Questions from families lit up the chat box at a recent virtual town hall for the Carole Robertson Center for Learning, a nonprofit with campuses in Little Village and North Lawndale.
“My son has a rough time with transitions and this is a really big one,” one parent typed. “Will there be support staff to help him through it?”
“I work in a hospital,” another typed, expressing concern that the new hours were too short.
What precautions were staff taking to keep children safe? How often did the center deep clean? Could parents still bring a child who had a cold?
Despite reassurances, “the decision didn’t come easy,” said Janessa Exkano, a parent of a 1- year-old boy, Aairyon, and a 4-year-old girl, Amiyrah, at the center. Two things ultimately tipped the scales. One was her recall of educators’ pre-pandemic vigilance for handwashing and sending sick children home. The other was her need to juggle her own schooling and part-time job as an Instacart driver, with her husband’s job at a moving company.
“We live in an economy that is not the best, we needed that second income,” she said.
Preschools and child care centers are rushing to reassure parents and anxious staff as children return to child care in Chicago and throughout Illinois. All but an estimated 15% of the state’s child care centers closed during the state’s emergency stay-at-home order. Now the remaining campuses have the green light to reopen — with tight restrictions on class sizes, staffing, and safety precautions — and many are treading cautiously, often with long lists of rules and shorter hours. They are hosting virtual town halls, posting video tours on Facebook explaining why teachers are wearing face shields and rearranging classrooms, and calling and surveying parents to see who’s coming back and when.
At Carole Robertson Center, among the city’s largest early learning organizations, the first 140 students returned Monday to campuses in North Lawndale and Little Village, with another wave expected in early July. As health officials have learned more about the coronavirus and guidelines have shifted, the center has had to write and rewrite its list of new protocols, said Bela Mote, the chief executive officer of the organization.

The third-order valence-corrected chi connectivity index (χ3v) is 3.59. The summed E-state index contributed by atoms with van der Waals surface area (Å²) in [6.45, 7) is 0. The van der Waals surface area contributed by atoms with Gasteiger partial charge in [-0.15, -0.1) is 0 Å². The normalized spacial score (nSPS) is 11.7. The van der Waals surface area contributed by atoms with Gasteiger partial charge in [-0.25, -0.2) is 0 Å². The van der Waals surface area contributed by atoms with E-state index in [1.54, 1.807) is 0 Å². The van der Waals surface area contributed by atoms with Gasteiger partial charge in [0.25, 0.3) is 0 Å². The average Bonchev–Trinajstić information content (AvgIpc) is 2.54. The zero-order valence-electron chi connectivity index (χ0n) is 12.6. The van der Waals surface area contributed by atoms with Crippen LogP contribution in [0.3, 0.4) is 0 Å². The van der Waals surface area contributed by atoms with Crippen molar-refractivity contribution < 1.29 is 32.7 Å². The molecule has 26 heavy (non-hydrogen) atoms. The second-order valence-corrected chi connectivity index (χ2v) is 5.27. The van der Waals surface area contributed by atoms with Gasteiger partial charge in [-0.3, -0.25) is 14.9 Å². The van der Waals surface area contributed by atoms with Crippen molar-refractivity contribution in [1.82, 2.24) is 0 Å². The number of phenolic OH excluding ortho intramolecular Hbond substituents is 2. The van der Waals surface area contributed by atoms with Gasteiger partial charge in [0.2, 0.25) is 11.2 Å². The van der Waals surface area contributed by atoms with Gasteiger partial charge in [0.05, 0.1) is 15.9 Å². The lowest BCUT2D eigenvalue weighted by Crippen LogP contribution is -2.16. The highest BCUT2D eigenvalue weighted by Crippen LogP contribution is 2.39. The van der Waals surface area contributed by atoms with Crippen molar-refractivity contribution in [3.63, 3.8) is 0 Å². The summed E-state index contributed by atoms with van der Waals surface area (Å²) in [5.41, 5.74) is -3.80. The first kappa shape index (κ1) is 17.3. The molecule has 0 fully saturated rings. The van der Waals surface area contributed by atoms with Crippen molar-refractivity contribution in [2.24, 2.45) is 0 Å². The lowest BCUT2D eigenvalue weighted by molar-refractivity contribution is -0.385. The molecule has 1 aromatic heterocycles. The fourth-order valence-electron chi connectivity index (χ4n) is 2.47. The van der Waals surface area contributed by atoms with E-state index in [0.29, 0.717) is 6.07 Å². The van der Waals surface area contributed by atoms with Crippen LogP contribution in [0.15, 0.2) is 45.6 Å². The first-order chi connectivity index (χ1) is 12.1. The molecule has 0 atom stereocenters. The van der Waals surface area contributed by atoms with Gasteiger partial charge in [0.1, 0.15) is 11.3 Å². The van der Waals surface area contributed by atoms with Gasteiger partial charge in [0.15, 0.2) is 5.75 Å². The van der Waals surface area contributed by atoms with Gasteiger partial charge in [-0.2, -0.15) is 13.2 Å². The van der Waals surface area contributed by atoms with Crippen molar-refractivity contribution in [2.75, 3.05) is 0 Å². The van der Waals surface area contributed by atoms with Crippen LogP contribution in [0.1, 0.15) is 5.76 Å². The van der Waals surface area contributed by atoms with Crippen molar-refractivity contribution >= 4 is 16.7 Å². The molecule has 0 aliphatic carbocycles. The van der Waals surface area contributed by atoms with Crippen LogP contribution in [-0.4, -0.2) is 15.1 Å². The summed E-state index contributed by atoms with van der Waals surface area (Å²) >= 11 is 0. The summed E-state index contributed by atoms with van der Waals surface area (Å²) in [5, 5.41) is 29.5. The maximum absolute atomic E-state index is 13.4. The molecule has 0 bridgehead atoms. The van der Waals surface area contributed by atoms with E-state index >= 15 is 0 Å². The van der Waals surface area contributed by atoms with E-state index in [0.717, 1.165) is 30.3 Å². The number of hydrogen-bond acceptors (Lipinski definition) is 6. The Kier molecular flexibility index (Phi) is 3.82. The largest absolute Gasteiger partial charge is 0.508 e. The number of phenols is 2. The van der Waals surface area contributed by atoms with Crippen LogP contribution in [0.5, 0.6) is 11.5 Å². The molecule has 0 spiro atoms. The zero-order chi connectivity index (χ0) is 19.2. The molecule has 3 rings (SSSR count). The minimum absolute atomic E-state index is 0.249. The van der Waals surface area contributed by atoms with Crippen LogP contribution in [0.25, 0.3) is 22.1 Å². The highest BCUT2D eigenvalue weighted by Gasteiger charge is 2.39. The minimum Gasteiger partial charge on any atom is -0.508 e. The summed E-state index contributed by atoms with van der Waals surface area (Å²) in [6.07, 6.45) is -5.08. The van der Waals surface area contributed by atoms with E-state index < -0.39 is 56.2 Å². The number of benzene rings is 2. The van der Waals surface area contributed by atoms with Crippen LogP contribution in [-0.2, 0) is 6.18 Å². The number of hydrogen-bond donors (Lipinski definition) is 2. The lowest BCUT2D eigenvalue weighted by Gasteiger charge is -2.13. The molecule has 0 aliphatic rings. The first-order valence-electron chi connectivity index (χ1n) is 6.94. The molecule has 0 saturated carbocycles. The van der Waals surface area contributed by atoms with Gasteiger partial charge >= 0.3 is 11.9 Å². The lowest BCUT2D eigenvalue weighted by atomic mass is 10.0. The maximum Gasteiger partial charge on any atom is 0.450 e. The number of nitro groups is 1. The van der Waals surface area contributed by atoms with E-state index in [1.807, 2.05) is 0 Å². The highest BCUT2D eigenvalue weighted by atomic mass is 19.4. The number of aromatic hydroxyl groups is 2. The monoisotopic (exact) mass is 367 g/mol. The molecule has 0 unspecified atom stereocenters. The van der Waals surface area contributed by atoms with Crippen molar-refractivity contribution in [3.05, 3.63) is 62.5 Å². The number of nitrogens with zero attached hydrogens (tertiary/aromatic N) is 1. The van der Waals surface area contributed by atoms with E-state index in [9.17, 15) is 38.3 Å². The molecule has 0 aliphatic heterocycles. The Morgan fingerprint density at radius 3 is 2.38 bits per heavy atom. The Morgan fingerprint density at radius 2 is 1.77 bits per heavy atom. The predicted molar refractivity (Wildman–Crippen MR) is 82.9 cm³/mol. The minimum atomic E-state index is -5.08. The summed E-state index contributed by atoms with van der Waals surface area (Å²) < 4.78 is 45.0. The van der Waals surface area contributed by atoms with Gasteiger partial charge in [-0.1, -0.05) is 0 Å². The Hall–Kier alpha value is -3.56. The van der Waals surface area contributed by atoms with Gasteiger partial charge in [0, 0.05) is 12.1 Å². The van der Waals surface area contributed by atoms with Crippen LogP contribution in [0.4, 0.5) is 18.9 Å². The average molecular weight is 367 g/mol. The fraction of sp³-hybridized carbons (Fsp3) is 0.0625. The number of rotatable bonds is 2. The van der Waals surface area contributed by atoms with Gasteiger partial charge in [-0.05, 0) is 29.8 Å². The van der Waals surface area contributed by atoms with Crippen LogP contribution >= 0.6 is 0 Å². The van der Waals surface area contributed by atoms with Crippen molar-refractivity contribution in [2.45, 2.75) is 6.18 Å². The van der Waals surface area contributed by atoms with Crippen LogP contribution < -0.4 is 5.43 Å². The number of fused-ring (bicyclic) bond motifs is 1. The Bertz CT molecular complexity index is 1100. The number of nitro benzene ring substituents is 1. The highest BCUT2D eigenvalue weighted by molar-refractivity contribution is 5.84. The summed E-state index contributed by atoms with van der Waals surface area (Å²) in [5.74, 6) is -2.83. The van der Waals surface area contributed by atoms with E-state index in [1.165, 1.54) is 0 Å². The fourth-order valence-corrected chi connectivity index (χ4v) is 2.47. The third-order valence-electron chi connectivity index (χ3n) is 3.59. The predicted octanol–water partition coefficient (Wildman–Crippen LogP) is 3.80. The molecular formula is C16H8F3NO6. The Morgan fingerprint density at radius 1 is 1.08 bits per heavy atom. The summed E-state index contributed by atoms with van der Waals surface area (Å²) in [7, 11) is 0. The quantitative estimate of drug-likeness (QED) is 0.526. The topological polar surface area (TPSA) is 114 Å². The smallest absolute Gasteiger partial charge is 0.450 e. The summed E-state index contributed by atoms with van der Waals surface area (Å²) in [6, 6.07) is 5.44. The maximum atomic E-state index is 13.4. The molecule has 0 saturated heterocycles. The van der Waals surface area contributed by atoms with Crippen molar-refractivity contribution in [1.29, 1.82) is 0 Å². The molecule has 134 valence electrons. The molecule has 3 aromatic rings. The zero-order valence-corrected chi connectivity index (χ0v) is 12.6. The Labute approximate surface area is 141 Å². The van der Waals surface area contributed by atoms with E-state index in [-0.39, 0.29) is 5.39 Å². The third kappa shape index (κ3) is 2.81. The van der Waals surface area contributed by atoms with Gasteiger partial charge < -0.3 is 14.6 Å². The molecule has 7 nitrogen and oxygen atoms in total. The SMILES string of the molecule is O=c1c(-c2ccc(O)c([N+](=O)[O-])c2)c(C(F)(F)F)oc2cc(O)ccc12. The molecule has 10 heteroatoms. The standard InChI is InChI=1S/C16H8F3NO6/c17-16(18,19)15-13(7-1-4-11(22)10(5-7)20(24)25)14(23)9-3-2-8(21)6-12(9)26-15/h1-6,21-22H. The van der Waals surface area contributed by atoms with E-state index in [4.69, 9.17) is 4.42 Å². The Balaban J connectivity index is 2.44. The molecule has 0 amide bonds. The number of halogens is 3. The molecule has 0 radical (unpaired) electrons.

Previewing the latest safety measures for parents at the recent virtual town hall, Mote reassured parents. “Please remember one thing,” she said, “your child’s safety is No. 1 for us.”
She’s had to reassure staff, too, even though 80% of her teachers said they were sure about coming back to work in a late May survey — and all but 2% returned this week. The center held two weeks of simulations to help teachers learn the new rules and figure out new classroom layouts and routines.
There’d been deep discussions about how to help young children through the stress of a pandemic, protests, and long interruptions of routine. And not just the children — the staff too.
“Teachers are excited to get back to the classroom, but there’s some anxiety about how the first day will go,” said David Walker, the center’s senior director of mental health, who has been meeting with staff weekly on Zoom calls. He’s gearing up to offer his services to families. “We’ve been talking about how we have to fill our own cups up so we can fill up the cups of our students.”
Walking through the North Lawndale campus last week, Sonja Crum Knight, the organization’s vice president, explained the myriad changes interrupting the typical rites of preschool and child care. Instead of group circle time, teachers will facilitate more small groups and play centers for children. One problem the staff had to tackle before reopening was how to set up classrooms to create distance between children.
For now, children must wear masks to enter and exit the building. Staff wear them at all times.
Shared family-style meals, a hallmark of the center’s emphasis on building independent skills, are also scrapped — students will get pre-packaged lunches. Soft costumes in dramatic play areas have been swapped for easier-to-clean items, such as hats and shoes.
In training sessions, early educators talked about balancing a long list of safety precautions with the well-being of children.
“Whatever fear we’ve had in the last three months, we don’t want to create an environment of fear for our families,” Crum Knight said.
Still, families noticed the changes right away. On Monday, instead of walking their children to classrooms, parents stopped at one of three check-in kiosks near the door, where both adult and child were scanned with a digital thermometer and asked to wash hands. Once the temperatures were logged, a teacher whisked the youngster down the hallway.
For Exkano, the biggest adjustments are the shorter hours and rules that limit pickup and dropoff to one parent, which minimizes the number of people coming and going. Factor in the commute with an 8:30 a.m. dropoff and a pickup by 4:30 p.m., and you don’t get a full workday. She hopes that’s just temporary. “Things will change, things will lessen,” she said. “As a parent right now, we just have to be calm and work with what we can.”
Meanwhile, her children appeared to be taking changes in stride. Aairyon was a little skeptical at dropoff, she said, but Amiyrah barely noticed the new routines. “She was ready to go back to school months ago,” Exkano said. “She was happy to be there.”